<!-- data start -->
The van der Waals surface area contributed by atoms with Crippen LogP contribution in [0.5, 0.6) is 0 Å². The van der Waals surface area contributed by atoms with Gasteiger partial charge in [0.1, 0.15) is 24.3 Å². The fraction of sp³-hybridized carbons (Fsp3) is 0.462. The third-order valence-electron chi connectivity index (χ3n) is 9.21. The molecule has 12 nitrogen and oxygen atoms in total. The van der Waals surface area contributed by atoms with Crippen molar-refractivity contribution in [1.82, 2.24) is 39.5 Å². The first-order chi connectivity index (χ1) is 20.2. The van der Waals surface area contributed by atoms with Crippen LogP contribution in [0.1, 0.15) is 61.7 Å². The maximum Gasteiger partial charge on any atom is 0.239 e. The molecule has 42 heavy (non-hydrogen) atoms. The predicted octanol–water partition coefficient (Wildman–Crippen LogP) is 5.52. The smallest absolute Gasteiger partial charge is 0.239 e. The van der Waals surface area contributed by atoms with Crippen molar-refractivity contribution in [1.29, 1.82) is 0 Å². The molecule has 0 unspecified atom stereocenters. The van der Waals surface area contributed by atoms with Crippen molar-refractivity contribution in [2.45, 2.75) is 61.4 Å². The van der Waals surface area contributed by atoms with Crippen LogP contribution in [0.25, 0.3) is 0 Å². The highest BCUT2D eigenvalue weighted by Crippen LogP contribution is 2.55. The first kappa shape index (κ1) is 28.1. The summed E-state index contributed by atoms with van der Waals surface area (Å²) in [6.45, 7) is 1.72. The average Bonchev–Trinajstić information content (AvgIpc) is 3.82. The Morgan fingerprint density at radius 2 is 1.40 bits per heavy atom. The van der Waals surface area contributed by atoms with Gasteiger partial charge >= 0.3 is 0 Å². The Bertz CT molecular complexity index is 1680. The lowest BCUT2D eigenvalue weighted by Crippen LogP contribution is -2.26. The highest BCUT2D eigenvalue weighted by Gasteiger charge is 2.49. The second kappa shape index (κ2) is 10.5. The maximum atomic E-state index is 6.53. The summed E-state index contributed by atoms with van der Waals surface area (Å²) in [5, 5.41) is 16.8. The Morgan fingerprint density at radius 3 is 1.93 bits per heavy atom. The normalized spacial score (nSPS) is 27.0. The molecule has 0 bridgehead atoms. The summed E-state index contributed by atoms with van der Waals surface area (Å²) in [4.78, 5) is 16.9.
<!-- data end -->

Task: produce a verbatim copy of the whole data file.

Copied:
The van der Waals surface area contributed by atoms with Crippen LogP contribution in [0.5, 0.6) is 0 Å². The van der Waals surface area contributed by atoms with Gasteiger partial charge in [0.1, 0.15) is 24.3 Å². The fraction of sp³-hybridized carbons (Fsp3) is 0.462. The third-order valence-electron chi connectivity index (χ3n) is 9.21. The molecule has 12 nitrogen and oxygen atoms in total. The van der Waals surface area contributed by atoms with Crippen molar-refractivity contribution in [1.82, 2.24) is 39.5 Å². The first-order chi connectivity index (χ1) is 20.2. The van der Waals surface area contributed by atoms with Crippen LogP contribution in [0.1, 0.15) is 61.7 Å². The maximum Gasteiger partial charge on any atom is 0.239 e. The molecule has 42 heavy (non-hydrogen) atoms. The predicted octanol–water partition coefficient (Wildman–Crippen LogP) is 5.52. The smallest absolute Gasteiger partial charge is 0.239 e. The van der Waals surface area contributed by atoms with Crippen molar-refractivity contribution in [1.29, 1.82) is 0 Å². The molecule has 0 unspecified atom stereocenters. The van der Waals surface area contributed by atoms with Crippen molar-refractivity contribution in [2.45, 2.75) is 61.4 Å². The van der Waals surface area contributed by atoms with Crippen LogP contribution in [0.25, 0.3) is 0 Å². The highest BCUT2D eigenvalue weighted by Crippen LogP contribution is 2.55. The first kappa shape index (κ1) is 28.1. The summed E-state index contributed by atoms with van der Waals surface area (Å²) in [6.45, 7) is 1.72. The average Bonchev–Trinajstić information content (AvgIpc) is 3.82. The Morgan fingerprint density at radius 2 is 1.40 bits per heavy atom. The van der Waals surface area contributed by atoms with Gasteiger partial charge >= 0.3 is 0 Å². The Bertz CT molecular complexity index is 1680. The lowest BCUT2D eigenvalue weighted by Crippen LogP contribution is -2.26. The highest BCUT2D eigenvalue weighted by Gasteiger charge is 2.49. The second kappa shape index (κ2) is 10.5. The maximum atomic E-state index is 6.53. The summed E-state index contributed by atoms with van der Waals surface area (Å²) in [5, 5.41) is 16.8. The Morgan fingerprint density at radius 3 is 1.93 bits per heavy atom. The normalized spacial score (nSPS) is 27.0. The molecule has 0 bridgehead atoms. The summed E-state index contributed by atoms with van der Waals surface area (Å²) in [4.78, 5) is 16.9.